The voice of the networks

Digging disasters: rise in injuries amongst construction workers

28 October 2020

Press contacts

Peter Kocen

Senior Press and Public Affairs Manager

+44 (0)7792 220 974

[email protected]

ENA press office

+44 (0)7792 220 974
[email protected]

New research released today by Energy Networks Association (ENA) reveals construction workers are risking their lives as nearly a third (31%) fail to check for underground electricity cables when digging on site.

  • In the last five years, 354 people have suffered life changing injuries after striking a live underground electricity cable
  • Construction workers identified as extreme risk with 4 out of 5 reported incidents involving a tradesperson
  • Research reveals nearly a third (31%) of tradespeople do not always check for underground cables
  • Incidents of cable strikes have increased by 46% since the national lockdown ended
  • Energy Networks Association releases new emotive safety film, urging people to ‘Think Before You Dig'

Since 2015, an average of 70 people a year are seriously injured as a result of contact with underground electricity cables. Nearly half of all cases (47%) were reported on public highways, construction sites and industrial buildings making tradespeople at extreme risk of serious injury in the workplace. *

When surveyed, 93% of construction workers and industry professionals believe they always dig safely, yet almost a third (31%) admitted to not always checking for underground electricity cables before beginning work.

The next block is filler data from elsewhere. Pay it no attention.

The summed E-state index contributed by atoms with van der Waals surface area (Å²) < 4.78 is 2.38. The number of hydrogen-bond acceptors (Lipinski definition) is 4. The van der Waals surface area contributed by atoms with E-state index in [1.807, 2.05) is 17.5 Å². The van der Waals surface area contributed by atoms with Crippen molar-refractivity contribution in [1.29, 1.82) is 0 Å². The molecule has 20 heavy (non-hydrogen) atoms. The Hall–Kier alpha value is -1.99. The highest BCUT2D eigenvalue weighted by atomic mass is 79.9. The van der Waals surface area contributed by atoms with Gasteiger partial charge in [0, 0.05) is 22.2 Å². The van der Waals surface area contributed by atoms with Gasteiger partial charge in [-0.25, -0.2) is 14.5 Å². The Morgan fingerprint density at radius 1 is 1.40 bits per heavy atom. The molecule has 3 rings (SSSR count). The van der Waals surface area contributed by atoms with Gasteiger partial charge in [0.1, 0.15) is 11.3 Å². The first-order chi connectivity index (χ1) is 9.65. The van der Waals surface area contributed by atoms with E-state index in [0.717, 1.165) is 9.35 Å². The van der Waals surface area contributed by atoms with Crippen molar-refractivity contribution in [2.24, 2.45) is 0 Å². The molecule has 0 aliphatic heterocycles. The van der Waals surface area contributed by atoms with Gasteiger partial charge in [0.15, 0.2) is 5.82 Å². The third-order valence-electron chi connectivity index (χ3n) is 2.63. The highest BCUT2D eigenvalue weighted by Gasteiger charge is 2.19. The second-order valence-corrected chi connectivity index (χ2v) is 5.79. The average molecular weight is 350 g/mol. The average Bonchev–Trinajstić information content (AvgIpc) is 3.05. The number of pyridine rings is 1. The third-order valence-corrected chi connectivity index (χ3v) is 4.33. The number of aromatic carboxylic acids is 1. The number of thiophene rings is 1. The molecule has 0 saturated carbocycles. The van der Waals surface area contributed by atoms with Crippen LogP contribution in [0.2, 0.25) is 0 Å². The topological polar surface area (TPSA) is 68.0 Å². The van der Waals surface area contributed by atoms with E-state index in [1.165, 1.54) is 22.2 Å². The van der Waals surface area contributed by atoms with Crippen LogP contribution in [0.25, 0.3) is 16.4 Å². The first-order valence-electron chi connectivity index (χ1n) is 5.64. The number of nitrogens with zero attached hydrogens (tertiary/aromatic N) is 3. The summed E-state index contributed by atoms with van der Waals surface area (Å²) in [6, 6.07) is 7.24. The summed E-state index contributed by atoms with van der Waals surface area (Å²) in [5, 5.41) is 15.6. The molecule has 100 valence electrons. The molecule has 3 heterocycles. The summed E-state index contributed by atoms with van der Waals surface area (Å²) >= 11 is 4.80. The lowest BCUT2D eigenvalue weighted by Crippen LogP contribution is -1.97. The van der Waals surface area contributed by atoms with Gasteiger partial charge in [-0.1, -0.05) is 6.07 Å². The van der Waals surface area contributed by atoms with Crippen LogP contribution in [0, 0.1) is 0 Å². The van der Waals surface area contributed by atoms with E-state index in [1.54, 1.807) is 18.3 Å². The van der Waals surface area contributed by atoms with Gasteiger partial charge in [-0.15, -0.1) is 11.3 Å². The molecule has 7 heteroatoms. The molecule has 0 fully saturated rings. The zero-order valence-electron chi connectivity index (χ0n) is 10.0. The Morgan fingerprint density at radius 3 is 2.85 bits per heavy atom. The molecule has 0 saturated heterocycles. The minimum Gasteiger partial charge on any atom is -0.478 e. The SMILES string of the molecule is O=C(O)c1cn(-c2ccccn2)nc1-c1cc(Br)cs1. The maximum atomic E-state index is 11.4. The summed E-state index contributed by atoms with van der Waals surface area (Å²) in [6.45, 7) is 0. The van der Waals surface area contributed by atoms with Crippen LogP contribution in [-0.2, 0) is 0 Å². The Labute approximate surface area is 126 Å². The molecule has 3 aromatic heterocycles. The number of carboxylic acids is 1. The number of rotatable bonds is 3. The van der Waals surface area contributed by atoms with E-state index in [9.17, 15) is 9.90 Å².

Despite the threat to life, the main reasons tradespeople fail to check for underground electricity cables is because they don’t believe it’s their responsibility (15%), or they don’t think they’ll dig deep enough to hit anything (24%).

Underground services can be found and disturbed during street works, road works, excavations, drilling and piling, demolition and site remediation, site investigations and any other work that involves penetrating the ground. These cables can run at any depth below surface level and carry voltages ranging from 230 volts (domestic voltage) and upwards.

Worryingly, almost one in six (15%) say if they uncovered an underground electricity cable encased in concrete, they would attempt to break them out, which could put them at immediate risk of life-threatening injuries.

This failure to check for underground services during these excavations has led to a 20-30% increase in incidents across the UK. These strikes to cables and pipes can lead to a significant risk to those working on the affected sites.

To help prevent the number of fatalities and injuries amongst tradespeople, ENA has launched a new emotive safety film, urging those working in construction to ‘Think Before You Dig’. The thought-provoking film showcases the dangers of working near underground electricity cables, following the story of a construction worker and the devastating emotional and physical impact an accident can have.

Peter Vujanic, Chair of ENA’s Public Safety Committee says:

“It’s extremely concerning to hear that even though construction workers are one of the most-at-risk groups of injury involving underground electricity cables, more than one in four fail to check for cables before beginning work. With the proper education and support, these issues can be addressed and, ultimately, lives can be saved.